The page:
|Publication number||US5173009 A|
|Application number||US 07/817,905|
|Publication date||Dec 22, 1992|
|Filing date||Jan 8, 1992|
|Priority date||Jan 8, 1992|
|Also published as||US5302053|
|Publication number||07817905, 817905, US 5173009 A, US 5173009A, US-A-5173009, US5173009 A, US5173009A|
|Original Assignee||Martin Moriarty|
|Export Citation||BiBTeX, EndNote, RefMan|
|Patent Citations (25), Referenced by (35), Classifications (10), Legal Events (3)|
|External Links: USPTO, USPTO Assignment, Espacenet|
The present invention relates in general to apparatus for replacing buried pipe. It relates in particular to an apparatus which may be drawn through an existing buried pipe to fracture and expand the pipe while simultaneously drawing a replacement pipe into the space previously occupied by the existing pipe.
Distribution systems for utilities, such as water and gas, include a network of pipelines which may be buried under paved highways, streets, or sidewalks. It is often necessary to replace one or more pipes in a distribution network, either to replace a damaged section of pipe, or to replace an existing pipe with a larger pipe having greater throughput capacity.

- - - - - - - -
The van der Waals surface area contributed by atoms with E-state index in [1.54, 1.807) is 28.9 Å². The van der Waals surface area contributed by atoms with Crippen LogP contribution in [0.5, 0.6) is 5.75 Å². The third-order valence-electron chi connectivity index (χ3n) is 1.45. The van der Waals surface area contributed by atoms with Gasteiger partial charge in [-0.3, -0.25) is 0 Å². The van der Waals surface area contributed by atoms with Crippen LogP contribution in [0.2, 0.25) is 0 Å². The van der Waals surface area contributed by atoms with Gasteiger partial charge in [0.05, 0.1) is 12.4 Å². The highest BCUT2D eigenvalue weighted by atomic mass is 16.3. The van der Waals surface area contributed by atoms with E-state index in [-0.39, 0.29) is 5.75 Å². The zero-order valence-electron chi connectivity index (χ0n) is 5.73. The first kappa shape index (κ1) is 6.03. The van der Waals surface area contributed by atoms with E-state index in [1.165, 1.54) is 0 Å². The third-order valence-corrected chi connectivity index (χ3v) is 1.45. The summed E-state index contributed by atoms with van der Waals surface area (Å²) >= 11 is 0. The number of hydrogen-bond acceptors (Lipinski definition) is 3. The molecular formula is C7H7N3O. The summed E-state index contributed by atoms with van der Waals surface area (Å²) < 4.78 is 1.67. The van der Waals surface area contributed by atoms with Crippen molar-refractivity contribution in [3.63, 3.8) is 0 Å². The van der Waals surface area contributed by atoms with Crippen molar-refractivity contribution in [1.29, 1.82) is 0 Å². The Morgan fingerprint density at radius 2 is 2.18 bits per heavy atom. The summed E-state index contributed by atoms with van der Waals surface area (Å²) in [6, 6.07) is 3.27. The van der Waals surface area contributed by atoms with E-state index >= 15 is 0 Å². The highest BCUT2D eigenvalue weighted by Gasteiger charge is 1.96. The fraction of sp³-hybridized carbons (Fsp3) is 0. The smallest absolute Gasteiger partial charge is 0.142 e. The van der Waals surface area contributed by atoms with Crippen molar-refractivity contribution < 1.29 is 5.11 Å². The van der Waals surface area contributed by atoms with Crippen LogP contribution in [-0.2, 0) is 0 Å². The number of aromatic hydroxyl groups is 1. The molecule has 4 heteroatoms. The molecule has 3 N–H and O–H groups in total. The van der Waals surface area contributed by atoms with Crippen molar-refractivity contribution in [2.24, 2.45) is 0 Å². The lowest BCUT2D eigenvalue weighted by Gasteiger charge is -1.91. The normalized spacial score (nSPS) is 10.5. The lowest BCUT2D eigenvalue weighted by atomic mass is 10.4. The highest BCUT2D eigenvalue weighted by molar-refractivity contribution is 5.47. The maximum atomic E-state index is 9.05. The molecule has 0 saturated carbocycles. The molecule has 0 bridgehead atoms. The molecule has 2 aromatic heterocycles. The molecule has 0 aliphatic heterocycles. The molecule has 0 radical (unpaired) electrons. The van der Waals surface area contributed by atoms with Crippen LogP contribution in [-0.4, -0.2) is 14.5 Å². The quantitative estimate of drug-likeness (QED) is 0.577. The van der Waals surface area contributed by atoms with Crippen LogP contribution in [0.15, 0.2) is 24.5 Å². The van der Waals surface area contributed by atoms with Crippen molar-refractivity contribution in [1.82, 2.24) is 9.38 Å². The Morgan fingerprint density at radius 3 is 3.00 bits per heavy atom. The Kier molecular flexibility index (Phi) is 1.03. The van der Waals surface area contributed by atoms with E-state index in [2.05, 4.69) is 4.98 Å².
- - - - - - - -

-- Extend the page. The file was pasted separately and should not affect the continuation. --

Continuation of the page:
It is preferable to replace pipes which are buried under paved highways, streets, or sidewalks, with minimum disturbance of the surface under which they are buried. Existing pipe networks are often constructed from pipes made of a fracturable material such as a ceramic or cast iron.
For a network such as a gas distribution network modern plastic pipes may now be used. Plastic pipes are flexible and resist breakage due to earth movement which may be created by a subsidence or an earthquake.
Methods have been developed whereby an existing pipe of a fracturable material may be replaced by moving an apparatus through the pipe to fracture it into fragments, and to force the fragments outward to create a space for a replacement pipe which may have a larger diameter than the existing pipe. A length of pipe to be replaced may be accessed by a hole excavated at each end of the length of pipe. A fracturing apparatus may be introduced, via one of the holes, into an open end of the existing pipe, and moved along the path of the existing pipe while new pipe is fed down the hole down into the space created by the apparatus. The new pipe may be moved through the space by drawing it from the other hole. The pipe may be drawn by applying a pulling force, for example, using a cable attached to a winch. The new pipe may be attached to the pipe fracturing apparatus. When such a method is used, it is not generally necessary to dig a continuous trench to replace a pipe. This may reduce road repair costs and save time spent laying new pipe.